Large-scale complex IT systems

Ian Sommerville, Dave Cliff, Radu Calinescu, Justin Keen, Tim Kelly, Marta Kwiatkowska, John McDermid, Richard Paige

Research output: Contribution to journalArticle

Abstract

Society depends on complex IT systems created by integrating and orchestrating independently managed systems. The incredible increase in scale and complexity in them over the past decade means new software-engineering techniques are needed to help us cope with their inherent complexity. The key characteristic of these systems is that they are assembled from other systems that are independently controlled and managed. While there is increasing awareness in the software engineering community of related issues, the most relevant background work comes from systems engineering. The interacting algos that led to the Flash Crash represent an example of a coalition of systems, serving the purposes of their owners and cooperating only because they have to. The owners of the individual systems were competing finance companies that were often mutually hostile. Each system jealously guarded its own information and could change without consulting any other system.

Original languageEnglish
Pages (from-to)71-77
Number of pages7
JournalCommunications of the ACM
Volume55
Issue number7
DOIs
Publication statusPublished - Jul 2012

Fingerprint

Software engineering
Finance
Systems engineering
Industry

Bibliographical note

© ACM, 2012. This is the author's version of the work. It is posted here by permission of ACM for your personal use. Not for redistribution. The definitive version was published in Communications of the ACM, VOL 55, ISS 7, July 2012 http://doi.acm.org/10.1145/2209249.2209268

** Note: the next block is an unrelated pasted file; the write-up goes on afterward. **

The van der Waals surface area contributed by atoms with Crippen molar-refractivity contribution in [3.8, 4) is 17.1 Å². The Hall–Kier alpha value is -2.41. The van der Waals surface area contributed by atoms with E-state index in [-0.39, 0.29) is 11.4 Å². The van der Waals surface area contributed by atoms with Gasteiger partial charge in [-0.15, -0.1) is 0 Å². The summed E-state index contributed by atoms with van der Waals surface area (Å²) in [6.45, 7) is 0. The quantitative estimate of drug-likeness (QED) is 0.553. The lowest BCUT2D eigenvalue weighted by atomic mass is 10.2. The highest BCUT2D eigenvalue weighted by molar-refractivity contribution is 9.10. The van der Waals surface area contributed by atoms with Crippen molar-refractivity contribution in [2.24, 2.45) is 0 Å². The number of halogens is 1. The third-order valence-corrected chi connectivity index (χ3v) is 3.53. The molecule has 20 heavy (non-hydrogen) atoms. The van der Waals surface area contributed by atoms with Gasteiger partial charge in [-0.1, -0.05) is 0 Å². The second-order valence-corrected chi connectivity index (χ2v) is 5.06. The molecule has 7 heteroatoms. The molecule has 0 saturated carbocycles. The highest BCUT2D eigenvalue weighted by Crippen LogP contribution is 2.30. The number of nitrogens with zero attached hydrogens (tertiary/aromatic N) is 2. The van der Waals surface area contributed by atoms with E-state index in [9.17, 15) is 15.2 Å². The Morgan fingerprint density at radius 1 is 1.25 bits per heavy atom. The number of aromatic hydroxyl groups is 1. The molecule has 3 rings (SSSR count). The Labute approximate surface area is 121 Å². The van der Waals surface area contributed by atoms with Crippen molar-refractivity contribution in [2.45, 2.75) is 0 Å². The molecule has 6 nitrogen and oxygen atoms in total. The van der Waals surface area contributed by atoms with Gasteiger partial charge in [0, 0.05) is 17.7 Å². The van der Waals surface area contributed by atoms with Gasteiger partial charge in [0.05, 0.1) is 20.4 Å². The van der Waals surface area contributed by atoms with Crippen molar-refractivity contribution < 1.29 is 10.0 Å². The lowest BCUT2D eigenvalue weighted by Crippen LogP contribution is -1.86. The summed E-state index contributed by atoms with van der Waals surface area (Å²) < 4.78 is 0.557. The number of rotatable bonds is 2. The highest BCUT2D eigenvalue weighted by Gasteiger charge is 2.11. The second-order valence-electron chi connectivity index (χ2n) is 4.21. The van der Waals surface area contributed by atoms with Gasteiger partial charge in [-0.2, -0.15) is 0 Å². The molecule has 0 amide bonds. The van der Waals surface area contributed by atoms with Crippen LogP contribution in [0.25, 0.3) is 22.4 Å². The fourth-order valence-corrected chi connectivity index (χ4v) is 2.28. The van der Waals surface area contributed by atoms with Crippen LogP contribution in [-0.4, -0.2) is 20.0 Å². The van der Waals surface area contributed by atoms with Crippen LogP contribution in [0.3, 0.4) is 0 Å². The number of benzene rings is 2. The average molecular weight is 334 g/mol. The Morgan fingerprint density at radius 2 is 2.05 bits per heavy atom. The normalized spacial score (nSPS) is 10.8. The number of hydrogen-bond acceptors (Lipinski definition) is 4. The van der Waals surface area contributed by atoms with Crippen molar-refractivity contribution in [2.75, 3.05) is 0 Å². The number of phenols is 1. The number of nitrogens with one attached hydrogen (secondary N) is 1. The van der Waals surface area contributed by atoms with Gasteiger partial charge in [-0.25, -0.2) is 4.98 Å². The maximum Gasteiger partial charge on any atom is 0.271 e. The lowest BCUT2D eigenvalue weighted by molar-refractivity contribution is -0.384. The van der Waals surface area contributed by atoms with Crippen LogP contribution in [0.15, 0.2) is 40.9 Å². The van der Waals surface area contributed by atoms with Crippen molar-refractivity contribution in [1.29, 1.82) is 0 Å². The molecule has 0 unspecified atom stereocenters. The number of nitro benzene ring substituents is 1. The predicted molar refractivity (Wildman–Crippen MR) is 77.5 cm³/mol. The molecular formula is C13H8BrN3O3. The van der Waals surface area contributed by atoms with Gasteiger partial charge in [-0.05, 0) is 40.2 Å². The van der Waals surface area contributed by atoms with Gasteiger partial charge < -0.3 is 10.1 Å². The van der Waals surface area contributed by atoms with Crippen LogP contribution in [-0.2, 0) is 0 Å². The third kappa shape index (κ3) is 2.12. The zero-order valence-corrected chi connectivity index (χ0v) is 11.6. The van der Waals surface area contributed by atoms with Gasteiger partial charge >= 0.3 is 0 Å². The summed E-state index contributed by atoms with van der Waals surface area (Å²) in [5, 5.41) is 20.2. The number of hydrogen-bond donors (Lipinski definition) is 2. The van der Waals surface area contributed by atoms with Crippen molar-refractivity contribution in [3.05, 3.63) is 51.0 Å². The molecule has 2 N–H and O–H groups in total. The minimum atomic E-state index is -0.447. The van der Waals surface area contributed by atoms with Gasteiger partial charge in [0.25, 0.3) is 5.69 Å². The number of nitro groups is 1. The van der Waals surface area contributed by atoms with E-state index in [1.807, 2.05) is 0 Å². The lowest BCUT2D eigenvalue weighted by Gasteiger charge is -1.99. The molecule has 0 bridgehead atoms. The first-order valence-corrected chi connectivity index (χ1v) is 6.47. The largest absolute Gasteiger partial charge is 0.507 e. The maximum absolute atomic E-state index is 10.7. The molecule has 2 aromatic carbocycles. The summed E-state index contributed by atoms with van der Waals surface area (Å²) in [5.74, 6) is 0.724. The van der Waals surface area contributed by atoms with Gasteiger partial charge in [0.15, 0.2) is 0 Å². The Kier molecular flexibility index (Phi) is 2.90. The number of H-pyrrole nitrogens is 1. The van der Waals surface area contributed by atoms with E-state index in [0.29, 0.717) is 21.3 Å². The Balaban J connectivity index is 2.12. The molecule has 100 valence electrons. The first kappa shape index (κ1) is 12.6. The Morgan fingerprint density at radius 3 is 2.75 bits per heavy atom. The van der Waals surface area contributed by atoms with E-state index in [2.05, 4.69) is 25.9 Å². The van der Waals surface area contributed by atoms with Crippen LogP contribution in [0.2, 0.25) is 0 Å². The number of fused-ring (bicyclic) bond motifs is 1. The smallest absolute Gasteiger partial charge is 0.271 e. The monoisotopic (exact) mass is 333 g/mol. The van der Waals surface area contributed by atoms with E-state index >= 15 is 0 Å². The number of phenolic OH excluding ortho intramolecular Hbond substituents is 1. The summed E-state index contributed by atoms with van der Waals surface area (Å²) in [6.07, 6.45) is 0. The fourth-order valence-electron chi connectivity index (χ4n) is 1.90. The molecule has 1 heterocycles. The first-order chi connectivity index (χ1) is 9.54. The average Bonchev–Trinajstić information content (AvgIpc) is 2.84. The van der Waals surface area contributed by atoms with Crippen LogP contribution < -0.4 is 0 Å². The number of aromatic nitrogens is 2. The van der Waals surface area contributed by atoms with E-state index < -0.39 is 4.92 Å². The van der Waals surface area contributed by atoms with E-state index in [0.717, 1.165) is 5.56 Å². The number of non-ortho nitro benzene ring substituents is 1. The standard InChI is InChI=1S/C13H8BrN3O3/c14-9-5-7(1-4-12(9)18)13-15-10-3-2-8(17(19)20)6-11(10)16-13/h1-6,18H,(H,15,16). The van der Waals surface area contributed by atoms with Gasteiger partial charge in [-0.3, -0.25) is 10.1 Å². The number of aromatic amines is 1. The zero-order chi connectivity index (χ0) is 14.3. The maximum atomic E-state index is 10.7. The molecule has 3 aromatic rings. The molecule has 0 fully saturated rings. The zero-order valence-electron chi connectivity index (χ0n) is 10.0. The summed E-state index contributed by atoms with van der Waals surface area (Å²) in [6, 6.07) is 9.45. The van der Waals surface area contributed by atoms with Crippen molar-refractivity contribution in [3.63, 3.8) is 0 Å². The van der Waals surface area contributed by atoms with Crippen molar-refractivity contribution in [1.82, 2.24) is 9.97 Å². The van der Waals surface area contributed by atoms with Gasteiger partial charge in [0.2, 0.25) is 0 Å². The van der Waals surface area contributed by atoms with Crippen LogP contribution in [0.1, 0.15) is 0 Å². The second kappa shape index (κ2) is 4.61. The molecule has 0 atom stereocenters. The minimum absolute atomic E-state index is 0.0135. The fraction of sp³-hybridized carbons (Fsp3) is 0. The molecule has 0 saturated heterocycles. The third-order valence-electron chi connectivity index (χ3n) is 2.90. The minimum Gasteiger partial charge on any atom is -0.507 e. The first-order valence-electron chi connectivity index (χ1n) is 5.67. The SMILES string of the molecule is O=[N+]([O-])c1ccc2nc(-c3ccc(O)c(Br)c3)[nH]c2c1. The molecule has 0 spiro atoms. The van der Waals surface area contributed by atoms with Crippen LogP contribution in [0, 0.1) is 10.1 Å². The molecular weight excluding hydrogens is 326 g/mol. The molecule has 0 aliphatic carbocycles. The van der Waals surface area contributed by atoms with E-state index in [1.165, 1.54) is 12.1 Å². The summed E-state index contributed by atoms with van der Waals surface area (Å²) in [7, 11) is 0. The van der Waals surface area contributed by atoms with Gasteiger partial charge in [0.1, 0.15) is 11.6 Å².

Cite this

Sommerville, I., Cliff, D., Calinescu, R., Keen, J., Kelly, T., Kwiatkowska, M., ... Paige, R. (2012). Large-scale complex IT systems. Communications of the ACM, 55(7), 71-77. https://doi.org/10.1145/2209249.2209268
Sommerville, Ian ; Cliff, Dave ; Calinescu, Radu ; Keen, Justin ; Kelly, Tim ; Kwiatkowska, Marta ; McDermid, John ; Paige, Richard. / Large-scale complex IT systems. In: Communications of the ACM. 2012 ; Vol. 55, No. 7. pp. 71-77.
@article{96ced0fcb61343268ecd474bd88f4d02,
title = "Large-scale complex IT systems",
abstract = "Society depends on complex IT systems created by integrating and orchestrating independently managed systems. The incredible increase in scale and complexity in them over the past decade means new software-engineering techniques are needed to help us cope with their inherent complexity. The key characteristic of these systems is that they are assembled from other systems that are independently controlled and managed. While there is increasing awareness in the software engineering community of related issues, the most relevant background work comes from systems engineering. The interacting algos that led to the Flash Crash represent an example of a coalition of systems, serving the purposes of their owners and cooperating only because they have to. The owners of the individual systems were competing finance companies that were often mutually hostile. Each system jealously guarded its own information and could change without consulting any other system.",
author = "Ian Sommerville and Dave Cliff and Radu Calinescu and Justin Keen and Tim Kelly and Marta Kwiatkowska and John McDermid and Richard Paige",
note = "{\circledC} ACM, 2012. This is the author's version of the work. It is posted here by permission of ACM for your personal use. Not for redistribution. The definitive version was published in Communications of the ACM, VOL 55, ISS 7, July 2012 http://doi.acm.org/10.1145/2209249.2209268",
year = "2012",